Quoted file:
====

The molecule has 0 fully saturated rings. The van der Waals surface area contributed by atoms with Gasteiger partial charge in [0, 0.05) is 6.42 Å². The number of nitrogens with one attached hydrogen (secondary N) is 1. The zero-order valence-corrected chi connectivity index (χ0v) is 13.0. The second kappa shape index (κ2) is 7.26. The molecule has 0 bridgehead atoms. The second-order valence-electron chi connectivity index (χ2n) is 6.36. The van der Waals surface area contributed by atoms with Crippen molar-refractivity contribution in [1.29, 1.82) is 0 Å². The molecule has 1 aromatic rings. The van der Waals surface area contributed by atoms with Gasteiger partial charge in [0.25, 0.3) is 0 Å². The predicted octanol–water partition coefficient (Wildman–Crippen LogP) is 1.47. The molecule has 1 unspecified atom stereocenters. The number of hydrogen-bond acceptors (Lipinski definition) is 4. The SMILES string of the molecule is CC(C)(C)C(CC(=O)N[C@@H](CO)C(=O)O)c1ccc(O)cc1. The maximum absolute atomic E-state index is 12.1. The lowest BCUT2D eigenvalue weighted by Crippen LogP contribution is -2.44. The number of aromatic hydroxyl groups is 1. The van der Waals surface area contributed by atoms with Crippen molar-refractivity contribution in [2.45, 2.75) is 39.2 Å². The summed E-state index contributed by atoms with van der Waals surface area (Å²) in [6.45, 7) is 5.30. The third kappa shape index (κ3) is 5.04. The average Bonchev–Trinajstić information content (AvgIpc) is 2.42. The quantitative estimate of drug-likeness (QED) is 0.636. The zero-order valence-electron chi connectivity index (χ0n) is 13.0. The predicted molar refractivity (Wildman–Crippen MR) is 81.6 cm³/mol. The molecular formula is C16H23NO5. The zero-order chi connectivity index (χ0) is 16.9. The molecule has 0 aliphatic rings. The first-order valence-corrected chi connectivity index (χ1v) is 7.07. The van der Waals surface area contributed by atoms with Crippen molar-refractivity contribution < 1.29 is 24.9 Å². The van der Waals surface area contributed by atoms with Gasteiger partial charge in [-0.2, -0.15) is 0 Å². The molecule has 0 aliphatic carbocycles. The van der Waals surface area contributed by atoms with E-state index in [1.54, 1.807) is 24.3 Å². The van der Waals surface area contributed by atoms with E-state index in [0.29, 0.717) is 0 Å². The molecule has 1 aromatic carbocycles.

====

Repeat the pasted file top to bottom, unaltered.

The molecule has 0 fully saturated rings. The van der Waals surface area contributed by atoms with Gasteiger partial charge in [0, 0.05) is 6.42 Å². The number of nitrogens with one attached hydrogen (secondary N) is 1. The zero-order valence-corrected chi connectivity index (χ0v) is 13.0. The second kappa shape index (κ2) is 7.26. The molecule has 0 bridgehead atoms. The second-order valence-electron chi connectivity index (χ2n) is 6.36. The van der Waals surface area contributed by atoms with Crippen molar-refractivity contribution in [1.29, 1.82) is 0 Å². The molecule has 1 aromatic rings. The van der Waals surface area contributed by atoms with Gasteiger partial charge in [0.25, 0.3) is 0 Å². The predicted octanol–water partition coefficient (Wildman–Crippen LogP) is 1.47. The molecule has 1 unspecified atom stereocenters. The number of hydrogen-bond acceptors (Lipinski definition) is 4. The SMILES string of the molecule is CC(C)(C)C(CC(=O)N[C@@H](CO)C(=O)O)c1ccc(O)cc1. The maximum absolute atomic E-state index is 12.1. The lowest BCUT2D eigenvalue weighted by Crippen LogP contribution is -2.44. The number of aromatic hydroxyl groups is 1. The van der Waals surface area contributed by atoms with Crippen molar-refractivity contribution in [2.45, 2.75) is 39.2 Å². The summed E-state index contributed by atoms with van der Waals surface area (Å²) in [6.45, 7) is 5.30. The third kappa shape index (κ3) is 5.04. The average Bonchev–Trinajstić information content (AvgIpc) is 2.42. The quantitative estimate of drug-likeness (QED) is 0.636. The zero-order valence-electron chi connectivity index (χ0n) is 13.0. The predicted molar refractivity (Wildman–Crippen MR) is 81.6 cm³/mol. The molecular formula is C16H23NO5. The zero-order chi connectivity index (χ0) is 16.9. The molecule has 0 aliphatic rings. The first-order valence-corrected chi connectivity index (χ1v) is 7.07. The van der Waals surface area contributed by atoms with Crippen molar-refractivity contribution < 1.29 is 24.9 Å². The van der Waals surface area contributed by atoms with Gasteiger partial charge in [-0.2, -0.15) is 0 Å². The molecule has 0 aliphatic carbocycles. The van der Waals surface area contributed by atoms with E-state index in [1.54, 1.807) is 24.3 Å². The van der Waals surface area contributed by atoms with E-state index in [0.29, 0.717) is 0 Å². The molecule has 1 aromatic carbocycles.